The Novell breakaway group, Wolf Mountain, has been forced to change its name but has retaliated by countersuing its former parent.
After the three founders of the group, now called Timpanogas Research Group, left to set up their own company to develop clustering technology, Novell sued them for breach of contract, trademark infringement and appropriation of trade secrets. Now the company has filed suit, alleging defamation of its three founders, chief executive Jeff Merkey, president Darren Major and vice president Larry Angus.
TRG also alleges "intentional infliction of emotional distress" by Novell officials and wrongful seizure of the three men's property. Novell had US marshals search the TRG directors' homes for evidence just before it filed charges on 29 April. TRG now claims that, when Novell filed its suit, it had not direct evidence.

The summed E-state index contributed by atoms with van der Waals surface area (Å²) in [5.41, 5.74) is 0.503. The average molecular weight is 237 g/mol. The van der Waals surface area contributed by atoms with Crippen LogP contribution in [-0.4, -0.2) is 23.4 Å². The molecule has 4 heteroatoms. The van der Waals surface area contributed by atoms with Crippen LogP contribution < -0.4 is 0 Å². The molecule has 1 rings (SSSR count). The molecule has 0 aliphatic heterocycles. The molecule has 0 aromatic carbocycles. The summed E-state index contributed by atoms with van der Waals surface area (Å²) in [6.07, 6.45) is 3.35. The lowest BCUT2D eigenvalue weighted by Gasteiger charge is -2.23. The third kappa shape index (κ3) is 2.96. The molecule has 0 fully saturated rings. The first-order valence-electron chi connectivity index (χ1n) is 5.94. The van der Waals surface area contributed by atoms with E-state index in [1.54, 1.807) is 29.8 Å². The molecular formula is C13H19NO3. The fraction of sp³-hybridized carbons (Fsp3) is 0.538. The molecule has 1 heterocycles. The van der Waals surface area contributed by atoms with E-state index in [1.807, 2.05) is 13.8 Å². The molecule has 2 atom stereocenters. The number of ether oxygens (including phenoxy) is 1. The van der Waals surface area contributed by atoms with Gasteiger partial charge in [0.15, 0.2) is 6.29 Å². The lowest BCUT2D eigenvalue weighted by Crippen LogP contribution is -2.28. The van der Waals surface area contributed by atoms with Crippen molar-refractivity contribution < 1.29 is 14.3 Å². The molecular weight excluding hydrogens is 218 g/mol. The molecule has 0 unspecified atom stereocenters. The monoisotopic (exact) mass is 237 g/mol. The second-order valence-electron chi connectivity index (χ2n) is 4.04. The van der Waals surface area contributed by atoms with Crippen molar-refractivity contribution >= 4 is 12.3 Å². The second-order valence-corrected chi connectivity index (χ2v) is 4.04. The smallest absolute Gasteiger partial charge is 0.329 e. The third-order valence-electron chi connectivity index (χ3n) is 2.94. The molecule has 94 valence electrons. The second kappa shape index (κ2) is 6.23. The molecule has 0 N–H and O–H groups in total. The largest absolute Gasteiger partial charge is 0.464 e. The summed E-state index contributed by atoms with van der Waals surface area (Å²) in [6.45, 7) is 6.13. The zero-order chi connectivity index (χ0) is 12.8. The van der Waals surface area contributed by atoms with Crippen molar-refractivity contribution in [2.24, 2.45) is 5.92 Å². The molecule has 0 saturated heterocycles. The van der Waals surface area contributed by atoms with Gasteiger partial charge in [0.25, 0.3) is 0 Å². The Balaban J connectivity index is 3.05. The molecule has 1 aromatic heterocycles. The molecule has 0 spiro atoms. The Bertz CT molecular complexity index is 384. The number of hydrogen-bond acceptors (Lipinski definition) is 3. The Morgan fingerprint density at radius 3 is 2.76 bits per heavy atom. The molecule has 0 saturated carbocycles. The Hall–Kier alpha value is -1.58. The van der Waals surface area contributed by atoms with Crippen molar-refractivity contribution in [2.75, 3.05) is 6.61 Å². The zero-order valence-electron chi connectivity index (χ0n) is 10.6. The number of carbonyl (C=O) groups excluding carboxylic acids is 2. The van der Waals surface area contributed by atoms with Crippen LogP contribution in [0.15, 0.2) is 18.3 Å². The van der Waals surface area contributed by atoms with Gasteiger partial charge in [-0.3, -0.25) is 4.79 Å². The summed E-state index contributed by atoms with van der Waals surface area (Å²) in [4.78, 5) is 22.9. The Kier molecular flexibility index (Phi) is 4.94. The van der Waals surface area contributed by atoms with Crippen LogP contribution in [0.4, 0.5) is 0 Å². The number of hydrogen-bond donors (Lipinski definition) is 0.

To round off the charges, the spin-off is also claiming that Novell is behaving anti-competitively.
The new company - which has at least got round one of Novell's accusations by changing its name - is seeking up to $7 million in damages. Wolf Mountain is the name of Novell's own clustering technology, with which the new company would compete. Currently, TRG is under a restraining order to prevent it using Novell trade secrets, poaching Novell employees or hiding or destroying Novell property.
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